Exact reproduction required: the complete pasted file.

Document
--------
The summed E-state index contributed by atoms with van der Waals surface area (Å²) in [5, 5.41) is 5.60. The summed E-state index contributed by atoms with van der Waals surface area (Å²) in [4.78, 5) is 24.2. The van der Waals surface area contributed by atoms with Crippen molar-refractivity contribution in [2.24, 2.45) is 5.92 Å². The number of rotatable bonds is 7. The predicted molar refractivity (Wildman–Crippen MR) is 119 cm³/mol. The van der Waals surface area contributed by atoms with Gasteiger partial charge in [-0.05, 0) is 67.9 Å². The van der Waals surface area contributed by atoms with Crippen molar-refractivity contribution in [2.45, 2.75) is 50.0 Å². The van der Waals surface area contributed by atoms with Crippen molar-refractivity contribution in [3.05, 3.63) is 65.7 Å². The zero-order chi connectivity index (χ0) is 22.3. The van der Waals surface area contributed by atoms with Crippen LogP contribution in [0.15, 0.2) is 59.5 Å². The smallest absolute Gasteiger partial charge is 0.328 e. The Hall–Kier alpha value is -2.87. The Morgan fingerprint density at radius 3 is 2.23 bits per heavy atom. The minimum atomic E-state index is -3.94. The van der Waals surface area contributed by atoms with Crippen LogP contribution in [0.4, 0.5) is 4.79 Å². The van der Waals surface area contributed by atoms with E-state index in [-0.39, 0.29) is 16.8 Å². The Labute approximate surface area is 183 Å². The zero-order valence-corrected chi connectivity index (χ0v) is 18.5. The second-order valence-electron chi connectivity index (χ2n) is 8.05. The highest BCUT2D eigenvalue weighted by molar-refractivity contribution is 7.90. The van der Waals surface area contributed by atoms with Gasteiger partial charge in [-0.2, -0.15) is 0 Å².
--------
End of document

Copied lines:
The summed E-state index contributed by atoms with van der Waals surface area (Å²) in [5, 5.41) is 5.60. The summed E-state index contributed by atoms with van der Waals surface area (Å²) in [4.78, 5) is 24.2. The van der Waals surface area contributed by atoms with Crippen molar-refractivity contribution in [2.24, 2.45) is 5.92 Å². The number of rotatable bonds is 7. The predicted molar refractivity (Wildman–Crippen MR) is 119 cm³/mol. The van der Waals surface area contributed by atoms with Gasteiger partial charge in [-0.05, 0) is 67.9 Å². The van der Waals surface area contributed by atoms with Crippen molar-refractivity contribution in [2.45, 2.75) is 50.0 Å². The van der Waals surface area contributed by atoms with Crippen molar-refractivity contribution in [3.05, 3.63) is 65.7 Å². The zero-order chi connectivity index (χ0) is 22.3. The van der Waals surface area contributed by atoms with Crippen LogP contribution in [0.15, 0.2) is 59.5 Å². The smallest absolute Gasteiger partial charge is 0.328 e. The Hall–Kier alpha value is -2.87. The Morgan fingerprint density at radius 3 is 2.23 bits per heavy atom. The minimum atomic E-state index is -3.94. The van der Waals surface area contributed by atoms with Crippen LogP contribution in [0.4, 0.5) is 4.79 Å². The van der Waals surface area contributed by atoms with E-state index in [-0.39, 0.29) is 16.8 Å². The Labute approximate surface area is 183 Å². The zero-order valence-corrected chi connectivity index (χ0v) is 18.5. The second-order valence-electron chi connectivity index (χ2n) is 8.05. The highest BCUT2D eigenvalue weighted by molar-refractivity contribution is 7.90. The van der Waals surface area contributed by atoms with Gasteiger partial charge in [-0.2, -0.15) is 0 Å².